Pluto Might Have Rings

Pluto Might Have Rings
An artist's rendering of the giant impact scenario that created Pluto's three moons. (Image credit: Don Davis)

The twomoons discovered around Pluto last year were likely formed from the same giantimpact that created the planet's much larger satellite, Charon, scientistssay.

The ideasuggests that other Kuiper Belt Objects might also harbor multiple satellitesand raises the possibility that Plutois encircled by rings fashioned from debris ejected from the surface of thetiny moons.

The twomoons, called P1 and P2 for now, were discoveredin May 2005 using the Hubble Space Telescope. Scientists now think the two moonsare roughly 37 and 31 miles (60 and 50 km) in diameter. Charon has an estimateddiameter of about 750 miles (1,200 km).

The moons'tiny sizes raise the possibility that even more satellites might be discoveredaround Pluto in the future.

"The very smallmasses of P1 and P2 relative to Charon beg the question of why ... there arenot more small satellites of Pluto," a team of researchers write in the Feb. 23issue of the journal Nature. "Perhaps there are other, still faintersatellites that escaped detection."

In tunewith Charon

Because ofhow P1 and P2 move, scientists think they were formed from the same collisionthat, according to the leading theory, spawned Charon.

"The smallmoons are in circular orbits in the same orbital plane as Charon, and they arealso in, or very near, orbital resonance with Charon," said study leader AlanStern of the Southwest Research Institute (SwRI).

For everytwelve orbits Charon makes around Pluto, P1 makes almost two orbits and P2completes nearly three. This ratio would likely not be constant if P1 and P2were merely passing objects captured by Pluto's gravity. The most likelyexplanation for this arrangement, scientists figure, is that all three moonswere born of the same event.

Collisionsbetween large objects helped shape many aspects of our solar system. The Moon,for example, is believed to have formed when a Mars-sizedobject slammed into Earth 4 billion years ago. The crash that's thought tohave created Pluto's moons is believed to have occurred at around the sametime.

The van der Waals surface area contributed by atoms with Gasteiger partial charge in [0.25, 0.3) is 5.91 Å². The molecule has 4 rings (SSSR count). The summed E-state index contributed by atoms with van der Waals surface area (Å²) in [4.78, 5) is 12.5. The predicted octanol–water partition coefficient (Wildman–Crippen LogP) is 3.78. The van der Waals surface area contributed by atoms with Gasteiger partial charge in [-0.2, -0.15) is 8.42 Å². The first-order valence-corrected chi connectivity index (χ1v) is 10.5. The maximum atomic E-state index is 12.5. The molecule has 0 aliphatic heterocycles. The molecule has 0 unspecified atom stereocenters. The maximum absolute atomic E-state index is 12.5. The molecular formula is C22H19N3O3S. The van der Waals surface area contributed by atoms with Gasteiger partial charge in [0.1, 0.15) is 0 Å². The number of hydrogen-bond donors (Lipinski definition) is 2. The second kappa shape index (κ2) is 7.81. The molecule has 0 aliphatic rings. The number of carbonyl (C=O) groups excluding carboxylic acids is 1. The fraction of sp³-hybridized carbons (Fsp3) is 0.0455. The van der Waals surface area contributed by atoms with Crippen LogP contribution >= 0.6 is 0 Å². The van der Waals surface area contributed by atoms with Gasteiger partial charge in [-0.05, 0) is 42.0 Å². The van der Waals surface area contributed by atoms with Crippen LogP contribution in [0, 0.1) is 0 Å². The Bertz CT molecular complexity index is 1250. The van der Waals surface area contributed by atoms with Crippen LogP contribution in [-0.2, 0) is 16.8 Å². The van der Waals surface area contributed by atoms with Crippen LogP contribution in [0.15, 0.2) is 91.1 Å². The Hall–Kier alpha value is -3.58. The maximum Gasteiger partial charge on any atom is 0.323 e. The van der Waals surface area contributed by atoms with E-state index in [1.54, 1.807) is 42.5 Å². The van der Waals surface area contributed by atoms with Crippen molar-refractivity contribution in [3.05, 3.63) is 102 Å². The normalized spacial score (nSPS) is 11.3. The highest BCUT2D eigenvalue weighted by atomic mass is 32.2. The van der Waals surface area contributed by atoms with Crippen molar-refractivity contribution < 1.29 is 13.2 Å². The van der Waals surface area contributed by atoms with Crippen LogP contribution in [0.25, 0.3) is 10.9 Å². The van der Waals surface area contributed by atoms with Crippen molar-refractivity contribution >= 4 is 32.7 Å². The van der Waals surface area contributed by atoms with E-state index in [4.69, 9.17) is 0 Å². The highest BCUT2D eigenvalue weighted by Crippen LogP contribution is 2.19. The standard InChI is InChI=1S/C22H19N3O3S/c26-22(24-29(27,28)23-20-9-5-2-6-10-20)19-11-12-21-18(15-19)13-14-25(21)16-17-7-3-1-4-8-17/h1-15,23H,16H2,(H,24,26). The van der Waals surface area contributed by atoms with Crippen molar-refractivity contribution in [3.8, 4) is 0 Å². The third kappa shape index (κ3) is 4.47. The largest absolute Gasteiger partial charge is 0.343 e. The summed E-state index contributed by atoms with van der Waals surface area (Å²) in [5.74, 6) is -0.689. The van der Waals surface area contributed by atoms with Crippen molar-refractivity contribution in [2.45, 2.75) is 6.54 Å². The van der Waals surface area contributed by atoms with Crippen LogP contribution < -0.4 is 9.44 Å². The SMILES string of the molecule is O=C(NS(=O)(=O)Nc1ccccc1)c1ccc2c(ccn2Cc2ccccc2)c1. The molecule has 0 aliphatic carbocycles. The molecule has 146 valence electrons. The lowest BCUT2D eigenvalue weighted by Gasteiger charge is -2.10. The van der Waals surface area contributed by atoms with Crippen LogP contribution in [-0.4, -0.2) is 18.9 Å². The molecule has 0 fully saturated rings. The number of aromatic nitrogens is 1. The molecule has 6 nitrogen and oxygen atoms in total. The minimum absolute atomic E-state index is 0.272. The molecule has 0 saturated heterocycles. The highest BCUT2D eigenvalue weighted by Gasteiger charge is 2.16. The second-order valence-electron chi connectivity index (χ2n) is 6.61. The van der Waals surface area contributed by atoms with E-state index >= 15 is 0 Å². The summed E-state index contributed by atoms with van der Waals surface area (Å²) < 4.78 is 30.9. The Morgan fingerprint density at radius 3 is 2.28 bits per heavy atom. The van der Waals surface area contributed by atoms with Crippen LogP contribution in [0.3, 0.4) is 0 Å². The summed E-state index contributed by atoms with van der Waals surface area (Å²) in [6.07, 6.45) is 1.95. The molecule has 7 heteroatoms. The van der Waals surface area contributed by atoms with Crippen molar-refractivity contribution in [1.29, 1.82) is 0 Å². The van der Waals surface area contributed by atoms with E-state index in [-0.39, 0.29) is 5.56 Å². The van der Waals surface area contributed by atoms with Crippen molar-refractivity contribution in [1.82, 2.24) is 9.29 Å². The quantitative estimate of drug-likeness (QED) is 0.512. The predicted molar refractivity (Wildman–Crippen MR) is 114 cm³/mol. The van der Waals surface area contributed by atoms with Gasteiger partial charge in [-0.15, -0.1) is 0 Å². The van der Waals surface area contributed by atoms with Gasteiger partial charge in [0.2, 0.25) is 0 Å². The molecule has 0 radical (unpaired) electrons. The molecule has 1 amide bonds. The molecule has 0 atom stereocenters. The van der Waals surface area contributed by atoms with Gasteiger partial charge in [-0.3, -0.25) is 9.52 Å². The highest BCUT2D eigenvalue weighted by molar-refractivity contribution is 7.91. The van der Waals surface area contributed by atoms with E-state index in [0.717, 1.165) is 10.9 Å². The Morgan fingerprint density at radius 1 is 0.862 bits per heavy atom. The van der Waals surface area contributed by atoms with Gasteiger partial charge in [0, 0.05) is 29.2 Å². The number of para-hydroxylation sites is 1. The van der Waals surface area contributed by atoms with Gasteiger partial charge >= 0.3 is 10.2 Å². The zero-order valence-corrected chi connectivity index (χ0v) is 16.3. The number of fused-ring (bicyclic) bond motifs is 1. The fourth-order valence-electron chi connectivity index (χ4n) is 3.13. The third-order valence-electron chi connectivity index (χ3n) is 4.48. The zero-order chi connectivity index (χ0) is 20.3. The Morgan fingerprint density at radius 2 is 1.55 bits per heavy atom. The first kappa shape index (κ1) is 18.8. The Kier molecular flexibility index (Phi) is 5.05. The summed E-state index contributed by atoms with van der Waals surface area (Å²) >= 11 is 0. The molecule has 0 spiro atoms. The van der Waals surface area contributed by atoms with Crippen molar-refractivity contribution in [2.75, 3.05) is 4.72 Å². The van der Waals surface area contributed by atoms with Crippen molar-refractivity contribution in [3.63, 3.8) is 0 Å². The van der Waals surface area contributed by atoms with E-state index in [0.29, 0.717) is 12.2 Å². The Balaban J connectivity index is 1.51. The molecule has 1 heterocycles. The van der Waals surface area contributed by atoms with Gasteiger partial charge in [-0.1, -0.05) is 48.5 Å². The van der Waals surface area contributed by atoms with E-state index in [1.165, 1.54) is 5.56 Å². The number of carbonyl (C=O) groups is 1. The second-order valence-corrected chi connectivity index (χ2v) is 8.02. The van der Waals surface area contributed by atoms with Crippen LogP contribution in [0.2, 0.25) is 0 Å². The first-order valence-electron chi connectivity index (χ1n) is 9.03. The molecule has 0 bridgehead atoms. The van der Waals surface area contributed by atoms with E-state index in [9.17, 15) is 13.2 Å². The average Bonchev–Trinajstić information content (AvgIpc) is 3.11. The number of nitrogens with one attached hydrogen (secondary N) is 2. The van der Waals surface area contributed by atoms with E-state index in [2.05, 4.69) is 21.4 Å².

Scientistswill get a closer look at Pluto and its moons when NASA's recently launched New Horizon mission reaches thesystem in 2015.


Multiplesystems the norm?

Scientistshave determined that up to a fifth or more of known Kuiper-belt objects (KBOs) harborsatellites or belong to binary systems; the new modeling suggests that therecould also be numerous systems consisting of three, four or even more bodiesgrouped together.

But findingthese systems is difficult because of the distances involved. The Kuiper beltis a region of space populated by asteroids and comets and other rocky, icybodies; it is located beyond Neptune, between 30 and 50 AU from Earth. One AU is equal to thedistance from the Earth to the Sun.

"Findingsmall satellites around KBOs is difficult because their large distances fromthe Sun makes them appear very faint," said study team member Andrew Steffl ofSwRI.

However,KBOs and their satellites are occasionally ejected from the Kuiper Belt and getflung closer to the Sun, where they become easier to spot. Steffl said a goodway to determine whether KBOs with multiple satellites are unusual or the normis to search for satellites around these outcasts, which are known as"Centaurs."

"We hope touse Hubble to search for faint moons around some of them," Steffl said.

Thediscovery of P1 and P2 also raises the intriguing possibility that impactdebris from the small moons is captured by Pluto's gravity and coalescing intorings or even arcs around the tiny planet. If confirmed, it would be the firstexample of a ring system around a solid body rather than a gas giant planet.

  • Earth Might Have Been a Ringed Planet, Like Saturn
  • Earth Hit by Neighbor in Making of Moon
  • Tally of Asteroids Harboring Moons Grows Beyond 30
  • Pluto Colder Than Expected

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Staff Writer

Ker Than is a science writer and children's book author who joined as a Staff Writer from 2005 to 2007. Ker covered astronomy and human spaceflight while at, including space shuttle launches, and has authored three science books for kids about earthquakes, stars and black holes. Ker's work has also appeared in National Geographic, Nature News, New Scientist and Sky & Telescope, among others. He earned a bachelor's degree in biology from UC Irvine and a master's degree in science journalism from New York University. Ker is currently the Director of Science Communications at Stanford University.